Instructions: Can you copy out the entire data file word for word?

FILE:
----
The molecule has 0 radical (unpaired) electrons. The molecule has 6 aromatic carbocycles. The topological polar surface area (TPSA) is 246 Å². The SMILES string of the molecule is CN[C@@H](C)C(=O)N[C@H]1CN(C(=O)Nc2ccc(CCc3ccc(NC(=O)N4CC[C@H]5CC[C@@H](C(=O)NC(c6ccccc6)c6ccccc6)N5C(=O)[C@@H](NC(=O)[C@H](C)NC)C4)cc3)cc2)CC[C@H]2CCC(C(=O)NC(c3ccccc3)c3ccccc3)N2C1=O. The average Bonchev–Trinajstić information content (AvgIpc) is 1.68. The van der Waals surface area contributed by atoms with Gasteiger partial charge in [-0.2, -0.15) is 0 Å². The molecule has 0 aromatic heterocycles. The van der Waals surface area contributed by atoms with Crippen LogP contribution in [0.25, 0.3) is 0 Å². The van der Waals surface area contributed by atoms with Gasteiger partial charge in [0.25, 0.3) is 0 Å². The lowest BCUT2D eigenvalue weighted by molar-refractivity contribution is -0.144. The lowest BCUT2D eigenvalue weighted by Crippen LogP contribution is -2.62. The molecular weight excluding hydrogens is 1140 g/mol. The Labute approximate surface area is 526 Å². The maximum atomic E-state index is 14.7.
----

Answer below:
The molecule has 0 radical (unpaired) electrons. The molecule has 6 aromatic carbocycles. The topological polar surface area (TPSA) is 246 Å². The SMILES string of the molecule is CN[C@@H](C)C(=O)N[C@H]1CN(C(=O)Nc2ccc(CCc3ccc(NC(=O)N4CC[C@H]5CC[C@@H](C(=O)NC(c6ccccc6)c6ccccc6)N5C(=O)[C@@H](NC(=O)[C@H](C)NC)C4)cc3)cc2)CC[C@H]2CCC(C(=O)NC(c3ccccc3)c3ccccc3)N2C1=O. The average Bonchev–Trinajstić information content (AvgIpc) is 1.68. The van der Waals surface area contributed by atoms with Gasteiger partial charge in [-0.2, -0.15) is 0 Å². The molecule has 0 aromatic heterocycles. The van der Waals surface area contributed by atoms with Crippen LogP contribution in [0.25, 0.3) is 0 Å². The van der Waals surface area contributed by atoms with Gasteiger partial charge in [0.25, 0.3) is 0 Å². The lowest BCUT2D eigenvalue weighted by molar-refractivity contribution is -0.144. The lowest BCUT2D eigenvalue weighted by Crippen LogP contribution is -2.62. The molecular weight excluding hydrogens is 1140 g/mol. The Labute approximate surface area is 526 Å². The maximum atomic E-state index is 14.7.